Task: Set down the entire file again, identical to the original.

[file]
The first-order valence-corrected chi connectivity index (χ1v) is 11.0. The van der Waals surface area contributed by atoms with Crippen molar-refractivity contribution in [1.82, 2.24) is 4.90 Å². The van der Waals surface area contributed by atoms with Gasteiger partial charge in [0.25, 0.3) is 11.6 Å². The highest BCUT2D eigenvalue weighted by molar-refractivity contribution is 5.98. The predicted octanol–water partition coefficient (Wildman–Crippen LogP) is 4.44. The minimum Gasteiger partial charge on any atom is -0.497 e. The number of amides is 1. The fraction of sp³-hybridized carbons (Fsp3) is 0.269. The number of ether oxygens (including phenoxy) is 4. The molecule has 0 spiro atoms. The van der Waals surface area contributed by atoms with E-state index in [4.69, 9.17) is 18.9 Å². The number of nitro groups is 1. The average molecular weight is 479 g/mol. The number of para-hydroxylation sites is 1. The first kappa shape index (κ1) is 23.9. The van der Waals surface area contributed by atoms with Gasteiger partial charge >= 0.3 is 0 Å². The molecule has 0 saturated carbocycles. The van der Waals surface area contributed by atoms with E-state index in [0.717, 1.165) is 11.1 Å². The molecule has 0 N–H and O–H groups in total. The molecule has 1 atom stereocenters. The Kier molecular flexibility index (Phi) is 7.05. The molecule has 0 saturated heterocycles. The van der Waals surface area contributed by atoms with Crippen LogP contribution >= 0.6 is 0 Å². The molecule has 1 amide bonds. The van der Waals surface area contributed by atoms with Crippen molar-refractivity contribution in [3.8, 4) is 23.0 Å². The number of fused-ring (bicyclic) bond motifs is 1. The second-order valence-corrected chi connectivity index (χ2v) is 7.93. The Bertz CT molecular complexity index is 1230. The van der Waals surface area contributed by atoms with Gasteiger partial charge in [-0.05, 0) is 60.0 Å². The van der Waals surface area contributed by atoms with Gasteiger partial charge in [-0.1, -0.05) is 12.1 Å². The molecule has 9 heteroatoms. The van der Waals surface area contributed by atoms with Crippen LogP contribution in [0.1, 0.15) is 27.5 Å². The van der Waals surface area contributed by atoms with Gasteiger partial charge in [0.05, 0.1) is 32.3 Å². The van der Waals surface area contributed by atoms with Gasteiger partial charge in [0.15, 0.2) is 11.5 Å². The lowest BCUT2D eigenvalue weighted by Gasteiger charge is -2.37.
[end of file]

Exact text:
The first-order valence-corrected chi connectivity index (χ1v) is 11.0. The van der Waals surface area contributed by atoms with Crippen molar-refractivity contribution in [1.82, 2.24) is 4.90 Å². The van der Waals surface area contributed by atoms with Gasteiger partial charge in [0.25, 0.3) is 11.6 Å². The highest BCUT2D eigenvalue weighted by molar-refractivity contribution is 5.98. The predicted octanol–water partition coefficient (Wildman–Crippen LogP) is 4.44. The minimum Gasteiger partial charge on any atom is -0.497 e. The number of amides is 1. The fraction of sp³-hybridized carbons (Fsp3) is 0.269. The number of ether oxygens (including phenoxy) is 4. The molecule has 0 spiro atoms. The van der Waals surface area contributed by atoms with E-state index in [4.69, 9.17) is 18.9 Å². The number of nitro groups is 1. The average molecular weight is 479 g/mol. The number of para-hydroxylation sites is 1. The first kappa shape index (κ1) is 23.9. The van der Waals surface area contributed by atoms with Gasteiger partial charge >= 0.3 is 0 Å². The molecule has 0 saturated carbocycles. The van der Waals surface area contributed by atoms with E-state index in [0.717, 1.165) is 11.1 Å². The molecule has 0 N–H and O–H groups in total. The molecule has 1 atom stereocenters. The Kier molecular flexibility index (Phi) is 7.05. The molecule has 0 saturated heterocycles. The van der Waals surface area contributed by atoms with Crippen LogP contribution >= 0.6 is 0 Å². The molecule has 1 amide bonds. The van der Waals surface area contributed by atoms with Crippen molar-refractivity contribution in [3.8, 4) is 23.0 Å². The number of fused-ring (bicyclic) bond motifs is 1. The second-order valence-corrected chi connectivity index (χ2v) is 7.93. The Bertz CT molecular complexity index is 1230. The van der Waals surface area contributed by atoms with Gasteiger partial charge in [-0.05, 0) is 60.0 Å². The van der Waals surface area contributed by atoms with Gasteiger partial charge in [-0.1, -0.05) is 12.1 Å². The molecule has 9 heteroatoms. The van der Waals surface area contributed by atoms with Crippen LogP contribution in [0.1, 0.15) is 27.5 Å². The van der Waals surface area contributed by atoms with Gasteiger partial charge in [0.05, 0.1) is 32.3 Å². The van der Waals surface area contributed by atoms with Gasteiger partial charge in [0.15, 0.2) is 11.5 Å². The lowest BCUT2D eigenvalue weighted by Gasteiger charge is -2.37.